The sample included outpatients of Dr. George Mukhari Hospital. Outpatients were screened for alcohol problems, and those identified as hazardous or harmful drinkers were randomized into an experimental or control group. The experimental group received one brief counselling session on alcohol risk reduction, while the control group received a health education leaflet.
Principles for recruitment
Inclusion criteria Outpatients (males and females) 18 years and above, without mental impairment, who visit the hospital outpatient department and who scored as hazardous or harmful drinkers i.e. 8–19 for men and 7–19 for women on the Alcohol Use Disorder Identification Test (AUDIT) questionnaire  were included in this study.
Exclusion criteria Outpatients with a score of 20 and above on the AUDIT (with possible alcohol dependence). Also, outpatients who score less than 8 for men and less than 7 for women on the AUDIT questionnaire, patients with mental impairment, those who are pregnant, and those who are already under alcohol treatment, were excluded.
Randomization After baseline assessment, each patient was randomized to either a control or a brief intervention group. Patients were randomized using sequentially numbered opaque sealed envelopes prepared according to a computer-generated randomization allocation sequence. Block randomization using randomly varying block sizes (prepared using Stata version 10) ensured equal numbers of patients were recruited into each group.
Blinding Hospital staff members and outpatients were not blind to their intervention. However, to protect against information biases in the reporting of alcohol use behaviour, the data collection team who assessed the outcomes were blind to the client’s status as intervention arm.
Procedure Systematic sampling of all presenting outpatients was used whereby all consecutive clients were recruited from five different out-patient departments, i.e., family practice (10.4%), general out-patient department (48.0%), cardiology (10.5%), diabetes (19.4%) and ear nose and throat department (7.1%) and from a dispensary (4.7%). All out-patients were interviewed using an interviewer-administered questionnaire by four trained research assistants (qualified nursing assistants) in private rooms as they waited for their medical visit or at the dispensary throughout all hours of clinic operation for a period of three months in one tertiary hospital. Research assistant 1 asked for consent from patients attending the hospital outpatient department to participate in the study, i.e. do a baseline assessment using the AUDIT questionnaire. Research assistant 1 was not involved in delivering treatment. Research assistant 2 scored the results of the alcohol section of the questionnaire. Hospital outpatients who scored 8–19 for men and 7–19 for women on the AUDIT questionnaire after the screening were being included in the study. Patients with a score of 20 and above on the AUDIT were referred for further management. Research assistant 2 implemented the randomization to intervention or control arms. Research assistant 2 carried out the intervention for all the participants, after which they were followed up at 6 months and 12 months, and assessments were done by Research assistant 1, who was blinded to the intervention allocation of the participants. In the event of a dropout, at least six individual attempts were made to contact patients by telephone and letter. Even if a contact was not successful at 6 months, further attempts were made at 12 months. Participants received 40 South African Rands for transport for returning to the hospital and completing each of the two follow-up assessments (in total R 80) . Questionnaires were administered in English or Tswana at baseline, 6 and 12 months follow-up visits. We received ethical approval from the Medunsa Research and Ethics Committee (Project number: MREC/H/220/2010:IR). Dr. George Mukhari Hospital also provided approval for this study. The study was conducted from February 2011 to June 2012.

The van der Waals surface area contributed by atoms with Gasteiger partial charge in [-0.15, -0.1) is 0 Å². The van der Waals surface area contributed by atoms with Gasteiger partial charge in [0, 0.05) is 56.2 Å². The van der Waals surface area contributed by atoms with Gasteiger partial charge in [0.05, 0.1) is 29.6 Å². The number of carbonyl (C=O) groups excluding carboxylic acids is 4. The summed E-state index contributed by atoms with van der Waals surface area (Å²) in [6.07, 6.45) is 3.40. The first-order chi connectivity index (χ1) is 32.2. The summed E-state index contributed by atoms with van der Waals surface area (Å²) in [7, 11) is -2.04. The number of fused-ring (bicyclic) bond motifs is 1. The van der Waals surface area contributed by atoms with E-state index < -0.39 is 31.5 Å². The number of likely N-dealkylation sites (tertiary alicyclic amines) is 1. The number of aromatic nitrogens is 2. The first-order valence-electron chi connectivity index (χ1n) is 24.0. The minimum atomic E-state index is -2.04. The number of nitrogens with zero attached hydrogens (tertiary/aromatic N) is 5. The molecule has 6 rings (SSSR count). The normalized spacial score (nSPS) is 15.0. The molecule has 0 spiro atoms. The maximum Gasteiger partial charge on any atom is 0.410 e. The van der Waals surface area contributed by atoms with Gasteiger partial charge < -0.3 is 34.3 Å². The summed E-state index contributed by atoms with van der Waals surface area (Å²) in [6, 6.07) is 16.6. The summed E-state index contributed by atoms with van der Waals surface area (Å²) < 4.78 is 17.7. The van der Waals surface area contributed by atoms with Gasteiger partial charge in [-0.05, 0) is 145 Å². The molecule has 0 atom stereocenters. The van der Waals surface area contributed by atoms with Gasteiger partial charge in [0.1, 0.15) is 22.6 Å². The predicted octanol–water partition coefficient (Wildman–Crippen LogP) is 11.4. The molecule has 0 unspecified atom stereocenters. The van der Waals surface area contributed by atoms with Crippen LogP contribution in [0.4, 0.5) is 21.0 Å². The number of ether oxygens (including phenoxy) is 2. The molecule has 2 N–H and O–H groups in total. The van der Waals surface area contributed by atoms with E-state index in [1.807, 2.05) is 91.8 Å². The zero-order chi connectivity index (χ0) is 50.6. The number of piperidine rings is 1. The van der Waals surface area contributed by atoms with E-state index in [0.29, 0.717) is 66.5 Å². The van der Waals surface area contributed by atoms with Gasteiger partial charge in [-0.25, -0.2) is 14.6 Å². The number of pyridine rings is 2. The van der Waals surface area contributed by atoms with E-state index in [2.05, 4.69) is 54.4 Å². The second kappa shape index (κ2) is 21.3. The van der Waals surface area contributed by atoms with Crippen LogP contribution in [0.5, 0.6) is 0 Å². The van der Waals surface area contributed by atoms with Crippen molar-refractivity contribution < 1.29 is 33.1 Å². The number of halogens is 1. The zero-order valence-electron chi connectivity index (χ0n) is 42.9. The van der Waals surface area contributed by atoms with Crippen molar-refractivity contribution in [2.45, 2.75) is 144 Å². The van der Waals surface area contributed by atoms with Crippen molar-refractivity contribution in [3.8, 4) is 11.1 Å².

Control arm Participants randomized to this group were provided with a health education leaflet on responsible drinking.
Experimental arm: brief intervention Participants who were randomized onto the brief intervention arm receive personalized feedback on their AUDIT results, a health education leaflet, simple advice plus brief counselling about reducing excessive drinking, during a one session 20 minute intervention. The steps of brief counselling were: 1) To identify any alcohol related problems mentioned in the interview, 2) To introduce the sensible drinking leaflet, emphasize the idea of sensible limits, and make sure that patients realize that they are in the hazardous or harmful risk drinking category, 3) To work through the first 3 sections of the problem solving manual while mentioning the value of reviewing the other sections, 4) To describe drinking diary cards, 5) To identify a helper, and 6) To mention the 6 and 12 months follow-up assessments. The Information-Motivation-Behavioural Skills (IMB) Model was used to guide the alcohol reduction intervention. More details on the theory-based intervention are provided elsewhere .
Counsellor training and intervention quality assurance The intervention assistant nurse counsellor delivered the interventions to men and women patients as per usual clinic services. The assistant nurse counsellors were trained to administer the intervention protocol through role playing and general skills training techniques in a 5 day workshop . Site visits were done bi-weekly by the project manager to offer support and supervision to the trained assistant nurse counsellors. In addition, during implementation, assistant nurse counsellors were observed “in vivo” for adherence to the detailed 15 steps counselling protocol by an external staff .